Even though this influential vote for a CS-humanities combo major has already been cast, I learned from Ceserani that the Faculty Senate was most tentative about admitting classics into the CS + X program. After all, how could a department that deals in literature written almost exclusively before the Common Era connect to a department that didn’t exist until the twentieth century?

Any student of classics should be able to answer this question immediately. Latin and Greek are incredibly esoteric languages, in which words come in all shapes and sizes and have pages of definitions. And even after you’ve memorized your first year Latin textbook (yeah right), authors tend to introduce words of their own. Fun fact: The poet Catullus is the only Latin author ever to use the word Mnemosynus, meaning “keepsake”. To stay sane, and to avoid memorizing textbooks, Classics students use services like Tufts University’s Perseus Digital Library and University of Notre Dame’s “William Whitaker’s Words.” Free services like these compile gargantuan amounts of data from scads of texts and provide the most likely definitions of words and all the forms they can possibly be. Crucial Internet-driven services like these helped me learn and love the classics, and they will be at the heart of classics research for years to come. Do you think their inventors had expertise in just one field?

If CS has practical applications in ancient Greek, imagine the stake it could have in some of the other humanities majors. Like the classics, most of the humanities disciplines are data-driven sciences. What if people could learn to speak modern languages not by finding someone else who speaks the language, but by having a conversation with a computer? What if there was a way to mine Plato’s Republic for philosophical tropes, and to locate reoccurrences of those tropes in contemporary literature? The applications are obvious in fields like music and art; what’s exciting is finding the ways that computer science can enhance the humanities, and vice versa. CS + X is challenging students to do just that, and we know all what happens when Stanford students face a challenge.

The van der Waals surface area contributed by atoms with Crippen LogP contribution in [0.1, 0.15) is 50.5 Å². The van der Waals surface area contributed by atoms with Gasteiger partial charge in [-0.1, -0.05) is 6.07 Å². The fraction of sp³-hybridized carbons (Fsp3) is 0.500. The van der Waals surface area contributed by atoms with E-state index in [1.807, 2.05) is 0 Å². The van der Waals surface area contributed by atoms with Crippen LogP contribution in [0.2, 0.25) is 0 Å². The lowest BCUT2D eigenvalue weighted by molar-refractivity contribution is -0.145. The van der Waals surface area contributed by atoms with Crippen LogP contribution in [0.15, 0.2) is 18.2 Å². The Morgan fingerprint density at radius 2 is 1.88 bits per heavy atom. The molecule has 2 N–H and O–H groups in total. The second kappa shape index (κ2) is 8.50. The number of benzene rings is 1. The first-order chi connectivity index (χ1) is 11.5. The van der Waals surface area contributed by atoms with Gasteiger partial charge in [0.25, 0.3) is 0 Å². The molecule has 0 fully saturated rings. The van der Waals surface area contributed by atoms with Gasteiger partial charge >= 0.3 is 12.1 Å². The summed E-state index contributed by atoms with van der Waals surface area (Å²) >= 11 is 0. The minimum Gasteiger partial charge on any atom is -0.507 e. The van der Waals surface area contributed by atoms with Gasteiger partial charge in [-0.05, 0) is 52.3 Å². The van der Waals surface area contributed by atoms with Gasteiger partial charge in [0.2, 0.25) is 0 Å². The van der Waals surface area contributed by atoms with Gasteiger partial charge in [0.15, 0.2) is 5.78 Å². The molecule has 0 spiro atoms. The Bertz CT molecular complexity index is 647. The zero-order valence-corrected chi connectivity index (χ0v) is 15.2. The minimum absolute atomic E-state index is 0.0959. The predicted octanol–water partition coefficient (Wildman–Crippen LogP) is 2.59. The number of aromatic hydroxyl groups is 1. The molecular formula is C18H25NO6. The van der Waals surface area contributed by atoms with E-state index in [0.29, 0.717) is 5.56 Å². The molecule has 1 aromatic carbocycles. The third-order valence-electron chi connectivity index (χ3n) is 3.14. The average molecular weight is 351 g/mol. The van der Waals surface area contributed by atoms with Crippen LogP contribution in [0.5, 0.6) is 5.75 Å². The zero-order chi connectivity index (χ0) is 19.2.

Liam Kinney is writing a novel about how the Iliad would never have happened if Paris had signed up with eHarmony. Contact him at liamk@stanford.edu.

About Liam Kinney

Liam Kinney is a hip young thing from Aspen, Colo. He has been a contributing writer at the Daily for a year, and now has his own column. Currently a sophomore, Liam is a prospective Classics and Symbolic Systems double major. He enjoys finishing books, cooking edible food, and reaching the top of the climbing wall - in other words, he is rarely satisfied.
  • Guest

    “Symbolic Systems is the next best thing to Computer Science.”

    That attitude is probably why you’ve struck out so far. I know a score of people who could have majored in either CS or SymSys but chose the latter because its interdisciplinary focus offered distinct advantages. The fact that you underrate it as a major, and sell it short in conversation, is your fault. Most major Silicon Valley tech companies probably know what a Stanford SymSys degree is– Marissa Mayer, after all, front-lines a group of prominent tech leaders who possess that degree.